This study is a systematic literature review of learning analytics in higher education. It is published in the journal of Computers in Human Behavior and is freely available at https://www.sciencedirect.com/science/article/pii/S0747563218303492
In this study, we found that:
1. Most learning analytics research undertake a descriptive approach.
2. Interpretative and experimental studies prevail.
3. Overall there is little evidence that shows improvements in learner practice.
4. The identified potential for improving learning support and teaching is high.
5. There is a shift towards a deeper understanding of students’ learning experiences.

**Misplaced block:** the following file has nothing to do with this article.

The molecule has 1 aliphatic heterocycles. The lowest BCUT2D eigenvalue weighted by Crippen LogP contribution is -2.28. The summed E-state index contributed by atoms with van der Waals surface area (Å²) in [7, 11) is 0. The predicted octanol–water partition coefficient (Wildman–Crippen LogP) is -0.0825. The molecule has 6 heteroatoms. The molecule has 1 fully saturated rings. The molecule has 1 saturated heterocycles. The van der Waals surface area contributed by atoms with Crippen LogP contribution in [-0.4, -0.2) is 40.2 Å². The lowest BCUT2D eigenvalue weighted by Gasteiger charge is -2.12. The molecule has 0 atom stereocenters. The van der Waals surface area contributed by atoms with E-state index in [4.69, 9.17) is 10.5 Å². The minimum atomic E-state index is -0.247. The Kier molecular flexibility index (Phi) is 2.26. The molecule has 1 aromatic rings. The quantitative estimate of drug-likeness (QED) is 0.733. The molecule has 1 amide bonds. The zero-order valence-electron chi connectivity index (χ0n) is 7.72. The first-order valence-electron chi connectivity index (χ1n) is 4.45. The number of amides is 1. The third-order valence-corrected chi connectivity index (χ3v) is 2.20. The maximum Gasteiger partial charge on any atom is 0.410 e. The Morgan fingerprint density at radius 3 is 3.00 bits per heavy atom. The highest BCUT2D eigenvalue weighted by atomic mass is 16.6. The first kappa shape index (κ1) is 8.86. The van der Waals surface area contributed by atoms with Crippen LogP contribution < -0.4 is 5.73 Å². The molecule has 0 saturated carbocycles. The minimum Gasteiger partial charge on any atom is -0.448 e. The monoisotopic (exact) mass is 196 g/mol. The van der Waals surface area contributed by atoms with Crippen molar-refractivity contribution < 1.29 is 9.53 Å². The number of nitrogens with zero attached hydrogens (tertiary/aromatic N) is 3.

Learning analytics can improve learning practice by transforming the ways we support learning processes. This study is based on the analysis of 252 papers on learning analytics in higher education published between 2012 and 2018. The main research question is: What is the current scientific knowledge about the application of learning analytics in higher education? The focus is on research approaches, methods and the evidence for learning analytics. The evidence was examined in relation to four earlier validated propositions: whether learning analytics i) improve learning outcomes, ii) support learning and teaching, iii) are deployed widely, and iv) are used ethically. The results demonstrate that overall there is little evidence that shows improvements in students’ learning outcomes (9%) as well as learning support and teaching (35%). Similarly, little evidence was found for the third (6%) and the forth (18%) proposition. Despite the fact that the identified potential for improving learner practice is high, we cannot currently see much transfer of the suggested potential into higher educational practice over the years. However, the analysis of the existing evidence for learning analytics indicates that there is a shift towards a deeper understanding of students’ learning experiences for the last years.